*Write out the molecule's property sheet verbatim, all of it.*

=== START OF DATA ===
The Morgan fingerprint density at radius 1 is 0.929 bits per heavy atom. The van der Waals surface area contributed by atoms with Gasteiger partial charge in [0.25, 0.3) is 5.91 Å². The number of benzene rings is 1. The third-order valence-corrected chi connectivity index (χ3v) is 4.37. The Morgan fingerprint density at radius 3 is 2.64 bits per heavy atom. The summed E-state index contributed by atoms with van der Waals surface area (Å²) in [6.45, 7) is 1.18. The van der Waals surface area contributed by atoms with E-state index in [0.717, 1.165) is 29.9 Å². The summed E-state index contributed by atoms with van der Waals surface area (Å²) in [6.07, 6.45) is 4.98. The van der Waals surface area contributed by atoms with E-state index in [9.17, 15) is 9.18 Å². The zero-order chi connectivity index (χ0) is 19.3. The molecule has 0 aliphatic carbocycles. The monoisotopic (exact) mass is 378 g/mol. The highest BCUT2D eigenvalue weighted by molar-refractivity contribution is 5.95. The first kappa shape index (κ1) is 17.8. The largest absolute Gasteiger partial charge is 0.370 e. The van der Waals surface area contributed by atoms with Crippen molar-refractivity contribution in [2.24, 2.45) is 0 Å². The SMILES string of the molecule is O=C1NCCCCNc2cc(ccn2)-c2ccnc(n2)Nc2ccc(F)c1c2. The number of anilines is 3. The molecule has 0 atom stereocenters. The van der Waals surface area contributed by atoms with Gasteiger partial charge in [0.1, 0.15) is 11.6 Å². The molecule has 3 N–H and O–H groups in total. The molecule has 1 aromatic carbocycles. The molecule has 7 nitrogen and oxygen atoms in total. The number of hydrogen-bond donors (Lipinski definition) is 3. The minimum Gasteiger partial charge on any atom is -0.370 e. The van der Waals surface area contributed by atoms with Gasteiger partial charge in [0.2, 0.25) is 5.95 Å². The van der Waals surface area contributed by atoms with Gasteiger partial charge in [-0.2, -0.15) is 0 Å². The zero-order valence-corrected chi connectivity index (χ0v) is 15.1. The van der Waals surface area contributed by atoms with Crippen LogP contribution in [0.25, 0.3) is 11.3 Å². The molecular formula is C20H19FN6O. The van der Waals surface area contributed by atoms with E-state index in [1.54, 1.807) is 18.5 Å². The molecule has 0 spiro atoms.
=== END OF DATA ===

The Morgan fingerprint density at radius 1 is 0.929 bits per heavy atom. The van der Waals surface area contributed by atoms with Gasteiger partial charge in [0.25, 0.3) is 5.91 Å². The number of benzene rings is 1. The third-order valence-corrected chi connectivity index (χ3v) is 4.37. The Morgan fingerprint density at radius 3 is 2.64 bits per heavy atom. The summed E-state index contributed by atoms with van der Waals surface area (Å²) in [6.45, 7) is 1.18. The van der Waals surface area contributed by atoms with E-state index in [0.717, 1.165) is 29.9 Å². The summed E-state index contributed by atoms with van der Waals surface area (Å²) in [6.07, 6.45) is 4.98. The van der Waals surface area contributed by atoms with E-state index in [9.17, 15) is 9.18 Å². The zero-order chi connectivity index (χ0) is 19.3. The molecule has 0 aliphatic carbocycles. The monoisotopic (exact) mass is 378 g/mol. The highest BCUT2D eigenvalue weighted by molar-refractivity contribution is 5.95. The first kappa shape index (κ1) is 17.8. The largest absolute Gasteiger partial charge is 0.370 e. The van der Waals surface area contributed by atoms with Crippen molar-refractivity contribution in [2.24, 2.45) is 0 Å². The SMILES string of the molecule is O=C1NCCCCNc2cc(ccn2)-c2ccnc(n2)Nc2ccc(F)c1c2. The number of anilines is 3. The molecule has 0 atom stereocenters. The van der Waals surface area contributed by atoms with Gasteiger partial charge in [0.1, 0.15) is 11.6 Å². The molecule has 3 N–H and O–H groups in total. The molecule has 1 aromatic carbocycles. The molecule has 7 nitrogen and oxygen atoms in total. The number of hydrogen-bond donors (Lipinski definition) is 3. The minimum Gasteiger partial charge on any atom is -0.370 e. The van der Waals surface area contributed by atoms with Gasteiger partial charge in [0.2, 0.25) is 5.95 Å². The van der Waals surface area contributed by atoms with Gasteiger partial charge in [-0.2, -0.15) is 0 Å². The zero-order valence-corrected chi connectivity index (χ0v) is 15.1. The van der Waals surface area contributed by atoms with Crippen LogP contribution in [0.25, 0.3) is 11.3 Å². The molecular formula is C20H19FN6O. The van der Waals surface area contributed by atoms with E-state index in [1.54, 1.807) is 18.5 Å². The molecule has 0 spiro atoms.